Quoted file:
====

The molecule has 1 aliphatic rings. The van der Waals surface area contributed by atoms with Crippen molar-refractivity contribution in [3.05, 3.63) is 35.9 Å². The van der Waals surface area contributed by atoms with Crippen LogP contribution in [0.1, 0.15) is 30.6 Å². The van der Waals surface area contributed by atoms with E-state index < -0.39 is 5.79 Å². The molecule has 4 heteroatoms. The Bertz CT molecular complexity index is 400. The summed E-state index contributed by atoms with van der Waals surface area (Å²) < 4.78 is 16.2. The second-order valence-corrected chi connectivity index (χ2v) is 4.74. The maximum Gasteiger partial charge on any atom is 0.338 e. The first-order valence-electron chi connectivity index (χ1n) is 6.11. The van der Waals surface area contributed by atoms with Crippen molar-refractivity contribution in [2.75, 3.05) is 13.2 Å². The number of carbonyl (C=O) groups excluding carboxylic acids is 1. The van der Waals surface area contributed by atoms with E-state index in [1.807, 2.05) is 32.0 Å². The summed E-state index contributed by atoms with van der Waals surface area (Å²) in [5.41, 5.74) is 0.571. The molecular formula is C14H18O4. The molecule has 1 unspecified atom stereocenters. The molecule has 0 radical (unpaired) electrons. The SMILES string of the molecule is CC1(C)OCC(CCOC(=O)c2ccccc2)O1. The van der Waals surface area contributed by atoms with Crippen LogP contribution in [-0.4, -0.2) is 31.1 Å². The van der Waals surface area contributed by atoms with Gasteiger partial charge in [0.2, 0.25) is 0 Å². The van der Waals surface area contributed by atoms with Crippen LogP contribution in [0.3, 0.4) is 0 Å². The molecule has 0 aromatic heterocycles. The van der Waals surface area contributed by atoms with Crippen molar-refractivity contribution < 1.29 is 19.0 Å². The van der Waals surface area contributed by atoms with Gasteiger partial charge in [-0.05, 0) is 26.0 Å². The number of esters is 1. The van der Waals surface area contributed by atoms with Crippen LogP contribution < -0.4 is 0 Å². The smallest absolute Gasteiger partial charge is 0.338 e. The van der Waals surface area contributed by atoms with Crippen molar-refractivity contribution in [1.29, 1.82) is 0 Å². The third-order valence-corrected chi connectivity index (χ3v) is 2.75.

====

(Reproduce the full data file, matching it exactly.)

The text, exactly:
The molecule has 1 aliphatic rings. The van der Waals surface area contributed by atoms with Crippen molar-refractivity contribution in [3.05, 3.63) is 35.9 Å². The van der Waals surface area contributed by atoms with Crippen LogP contribution in [0.1, 0.15) is 30.6 Å². The van der Waals surface area contributed by atoms with E-state index < -0.39 is 5.79 Å². The molecule has 4 heteroatoms. The Bertz CT molecular complexity index is 400. The summed E-state index contributed by atoms with van der Waals surface area (Å²) < 4.78 is 16.2. The second-order valence-corrected chi connectivity index (χ2v) is 4.74. The maximum Gasteiger partial charge on any atom is 0.338 e. The first-order valence-electron chi connectivity index (χ1n) is 6.11. The van der Waals surface area contributed by atoms with Crippen molar-refractivity contribution in [2.75, 3.05) is 13.2 Å². The number of carbonyl (C=O) groups excluding carboxylic acids is 1. The van der Waals surface area contributed by atoms with E-state index in [1.807, 2.05) is 32.0 Å². The summed E-state index contributed by atoms with van der Waals surface area (Å²) in [5.41, 5.74) is 0.571. The molecular formula is C14H18O4. The molecule has 1 unspecified atom stereocenters. The molecule has 0 radical (unpaired) electrons. The SMILES string of the molecule is CC1(C)OCC(CCOC(=O)c2ccccc2)O1. The van der Waals surface area contributed by atoms with Crippen LogP contribution in [-0.4, -0.2) is 31.1 Å². The van der Waals surface area contributed by atoms with Gasteiger partial charge in [0.2, 0.25) is 0 Å². The van der Waals surface area contributed by atoms with Crippen LogP contribution in [0.3, 0.4) is 0 Å². The molecule has 0 aromatic heterocycles. The van der Waals surface area contributed by atoms with Crippen molar-refractivity contribution < 1.29 is 19.0 Å². The van der Waals surface area contributed by atoms with Gasteiger partial charge in [-0.05, 0) is 26.0 Å². The number of esters is 1. The van der Waals surface area contributed by atoms with Crippen LogP contribution < -0.4 is 0 Å². The smallest absolute Gasteiger partial charge is 0.338 e. The van der Waals surface area contributed by atoms with Crippen molar-refractivity contribution in [1.29, 1.82) is 0 Å². The third-order valence-corrected chi connectivity index (χ3v) is 2.75.